sampleThickness: 1


will be converted to sample.mode, sample.aperture, and sample.sampleThickness; full node IDs that can be moved within the device model.

NOTE: Using dotted notation in an expression for an object that has not yet been defined will result in error.

start keyword (formerly known as live)


Before a trajectory starts running, it stores the current device model state by copying node values into its JavaScript namespace. start is a special tag that can be used to retrieve these values by prepending it to any full node ID within the namespace. These namespace node value variables are read only and should not be changed.

For example, will have a String value (identifying the sample) which was set before the trajectory started running.

Trajectories do not retrieve “live” values directly from the device model as it’s running. In other words, a trajectory cannot access the live value of a node as the node changes during the trajectory’s execution – what is available to the trajectory is a snapshot of the node states as they were right before the trajectory started running. The state can be accessed via the start prefix followed by full node ID (for example: start.lakeshore340.primaryNode). Here are two common scenarios in which static node values are used:

  1. To access node values which are not being moved by the trajectory.
  2. To access a motor’s position node snapshot value for use as the center position in a range scan.
Example 1

Assuming a sample has already been configured and has a name, then the sample’s name will be stored in the node For this example, let’s move to “FeNi” – this will be the starting value constant as stored in the JavaScript namespace (i.e., Now, let’s create a dummy trajectory that changes the node twice while moving through a series of desired values:


Within the init block, add the file rule:

filePrefix = +

When run, the trajectory should produce a similar output to the one in the dryrun table below:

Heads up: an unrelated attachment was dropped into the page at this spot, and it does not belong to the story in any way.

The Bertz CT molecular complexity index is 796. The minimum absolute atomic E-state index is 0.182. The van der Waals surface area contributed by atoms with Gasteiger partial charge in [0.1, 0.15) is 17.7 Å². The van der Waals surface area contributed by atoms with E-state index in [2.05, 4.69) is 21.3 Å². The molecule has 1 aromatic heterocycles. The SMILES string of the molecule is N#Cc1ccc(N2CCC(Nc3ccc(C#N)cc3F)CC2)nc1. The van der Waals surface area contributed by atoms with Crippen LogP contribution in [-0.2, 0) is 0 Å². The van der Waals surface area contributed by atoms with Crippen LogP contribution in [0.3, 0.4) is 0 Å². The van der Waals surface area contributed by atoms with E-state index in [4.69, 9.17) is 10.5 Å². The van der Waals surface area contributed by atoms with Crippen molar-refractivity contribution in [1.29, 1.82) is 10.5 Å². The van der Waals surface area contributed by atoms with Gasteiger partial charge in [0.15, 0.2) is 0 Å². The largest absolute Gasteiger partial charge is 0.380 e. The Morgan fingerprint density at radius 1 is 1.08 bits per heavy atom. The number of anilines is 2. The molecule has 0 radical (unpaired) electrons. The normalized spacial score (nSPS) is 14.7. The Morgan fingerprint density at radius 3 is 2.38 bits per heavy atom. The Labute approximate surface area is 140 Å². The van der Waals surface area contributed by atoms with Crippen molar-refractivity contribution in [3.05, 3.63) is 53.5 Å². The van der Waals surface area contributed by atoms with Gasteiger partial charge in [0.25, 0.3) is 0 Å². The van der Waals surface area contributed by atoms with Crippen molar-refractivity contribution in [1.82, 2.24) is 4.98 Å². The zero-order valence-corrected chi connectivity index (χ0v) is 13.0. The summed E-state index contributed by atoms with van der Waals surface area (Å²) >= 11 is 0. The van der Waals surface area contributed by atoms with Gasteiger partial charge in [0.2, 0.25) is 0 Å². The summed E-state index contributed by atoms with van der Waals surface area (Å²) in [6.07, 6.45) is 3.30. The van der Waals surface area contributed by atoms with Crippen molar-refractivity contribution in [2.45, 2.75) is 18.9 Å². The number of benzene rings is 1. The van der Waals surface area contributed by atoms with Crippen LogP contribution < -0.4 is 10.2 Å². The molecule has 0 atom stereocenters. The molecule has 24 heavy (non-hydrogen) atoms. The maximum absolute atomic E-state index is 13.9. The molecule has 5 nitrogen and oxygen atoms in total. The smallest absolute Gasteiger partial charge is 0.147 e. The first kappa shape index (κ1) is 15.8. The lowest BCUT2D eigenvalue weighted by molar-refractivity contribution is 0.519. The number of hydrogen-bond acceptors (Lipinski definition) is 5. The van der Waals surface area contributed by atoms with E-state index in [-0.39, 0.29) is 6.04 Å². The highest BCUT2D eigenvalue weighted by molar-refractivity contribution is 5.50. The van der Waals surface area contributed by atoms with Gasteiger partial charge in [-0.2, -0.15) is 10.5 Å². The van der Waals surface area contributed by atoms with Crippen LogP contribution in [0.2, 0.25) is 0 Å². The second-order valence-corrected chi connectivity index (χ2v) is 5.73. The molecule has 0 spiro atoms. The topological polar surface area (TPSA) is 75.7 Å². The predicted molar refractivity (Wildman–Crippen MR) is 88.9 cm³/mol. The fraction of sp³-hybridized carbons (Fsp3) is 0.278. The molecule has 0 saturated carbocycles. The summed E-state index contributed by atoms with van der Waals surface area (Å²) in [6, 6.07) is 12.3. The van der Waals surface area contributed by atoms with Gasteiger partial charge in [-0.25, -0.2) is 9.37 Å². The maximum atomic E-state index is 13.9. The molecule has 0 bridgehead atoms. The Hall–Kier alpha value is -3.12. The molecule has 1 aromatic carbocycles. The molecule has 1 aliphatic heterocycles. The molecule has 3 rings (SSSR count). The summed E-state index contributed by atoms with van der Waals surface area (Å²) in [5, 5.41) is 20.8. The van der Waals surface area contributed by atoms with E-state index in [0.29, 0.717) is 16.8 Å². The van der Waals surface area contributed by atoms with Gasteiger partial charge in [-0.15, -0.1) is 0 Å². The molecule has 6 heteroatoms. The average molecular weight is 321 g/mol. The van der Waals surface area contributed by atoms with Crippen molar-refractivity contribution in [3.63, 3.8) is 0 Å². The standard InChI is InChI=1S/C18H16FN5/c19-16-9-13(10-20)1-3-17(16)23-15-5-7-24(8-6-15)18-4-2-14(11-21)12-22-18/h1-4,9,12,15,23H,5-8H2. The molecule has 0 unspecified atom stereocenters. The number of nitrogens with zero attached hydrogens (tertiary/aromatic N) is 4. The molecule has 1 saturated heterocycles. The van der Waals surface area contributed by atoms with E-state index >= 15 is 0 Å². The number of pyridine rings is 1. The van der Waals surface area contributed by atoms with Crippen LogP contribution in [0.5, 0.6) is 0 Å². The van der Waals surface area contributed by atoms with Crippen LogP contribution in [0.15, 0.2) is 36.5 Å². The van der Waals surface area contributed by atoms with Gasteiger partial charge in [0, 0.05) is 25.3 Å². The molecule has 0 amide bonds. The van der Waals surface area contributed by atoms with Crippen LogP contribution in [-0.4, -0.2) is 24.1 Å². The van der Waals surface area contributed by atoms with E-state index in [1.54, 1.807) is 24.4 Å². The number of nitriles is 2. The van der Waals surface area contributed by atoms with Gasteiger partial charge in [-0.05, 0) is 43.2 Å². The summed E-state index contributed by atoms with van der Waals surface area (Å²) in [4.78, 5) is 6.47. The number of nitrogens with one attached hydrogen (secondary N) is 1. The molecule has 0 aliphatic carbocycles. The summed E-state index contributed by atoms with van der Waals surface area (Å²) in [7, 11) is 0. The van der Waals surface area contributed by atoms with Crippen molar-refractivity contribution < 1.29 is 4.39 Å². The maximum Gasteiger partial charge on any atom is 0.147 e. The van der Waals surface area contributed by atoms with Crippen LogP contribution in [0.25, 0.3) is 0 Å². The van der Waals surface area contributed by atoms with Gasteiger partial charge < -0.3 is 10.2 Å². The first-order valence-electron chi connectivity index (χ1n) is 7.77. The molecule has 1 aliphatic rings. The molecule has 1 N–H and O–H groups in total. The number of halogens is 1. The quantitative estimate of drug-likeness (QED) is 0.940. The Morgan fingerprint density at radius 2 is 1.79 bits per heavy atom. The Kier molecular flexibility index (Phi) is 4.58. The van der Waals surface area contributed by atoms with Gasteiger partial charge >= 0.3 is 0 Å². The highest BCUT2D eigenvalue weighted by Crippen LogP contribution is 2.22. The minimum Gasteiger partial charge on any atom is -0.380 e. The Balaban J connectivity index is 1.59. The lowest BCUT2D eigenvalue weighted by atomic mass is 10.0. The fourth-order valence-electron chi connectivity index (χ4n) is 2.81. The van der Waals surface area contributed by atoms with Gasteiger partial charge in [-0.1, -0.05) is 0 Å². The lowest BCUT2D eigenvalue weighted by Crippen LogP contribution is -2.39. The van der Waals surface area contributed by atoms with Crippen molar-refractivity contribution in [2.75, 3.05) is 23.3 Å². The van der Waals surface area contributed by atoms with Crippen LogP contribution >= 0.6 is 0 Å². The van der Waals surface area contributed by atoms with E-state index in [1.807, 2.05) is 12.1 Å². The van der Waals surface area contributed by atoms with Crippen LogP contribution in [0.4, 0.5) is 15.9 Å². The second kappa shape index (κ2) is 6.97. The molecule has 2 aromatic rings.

The trajectory is moving the sampleAngle.softPosition node from 1 to 3 degrees twice and in each of these loops the node is renamed. As seen side-by-side in the resulting filePrefix, manipulating does not affect – the latter is a static entity, retaining its starting value throughout the trajectory, while the former is subject to change.

Example 2

The start keyword is also useful when accessing a motor’s position snapshot value for use as the center position in a range scan. To illustrate this with another example, please create the following loop in a trajectory:


This loop will step through five points, moving detectorAngle.softPosition by 1 degree between each point. Although it’s difficult to see, the value provided for “center” is start.detectorAngle.softPosition. As such, the center value will be the detector angle motor’s position at the start of the trajectory’s run. If we move detectorAngle.softPosition to 4.19 degrees before running the trajectory, then we should get a similar output to the one in the dryrun table below:


4.19 degrees ends up being the third (or center) value of five that detectorAngle.softPosition moves through. Note, that it is detectorAngle.softPosition that changes throughout the range scan trajectory, not start.detectorAngle.softPosition.


The NICE team can configure specific nodes to be volatile, at the request of the instrument scientist. All volatile nodes will update their values, from hardware, before the trajectory’s static variable is initialized. Volatile nodes are NOT updated during a trajectory’s execution.

Created December 7, 2018, Updated November 6, 2019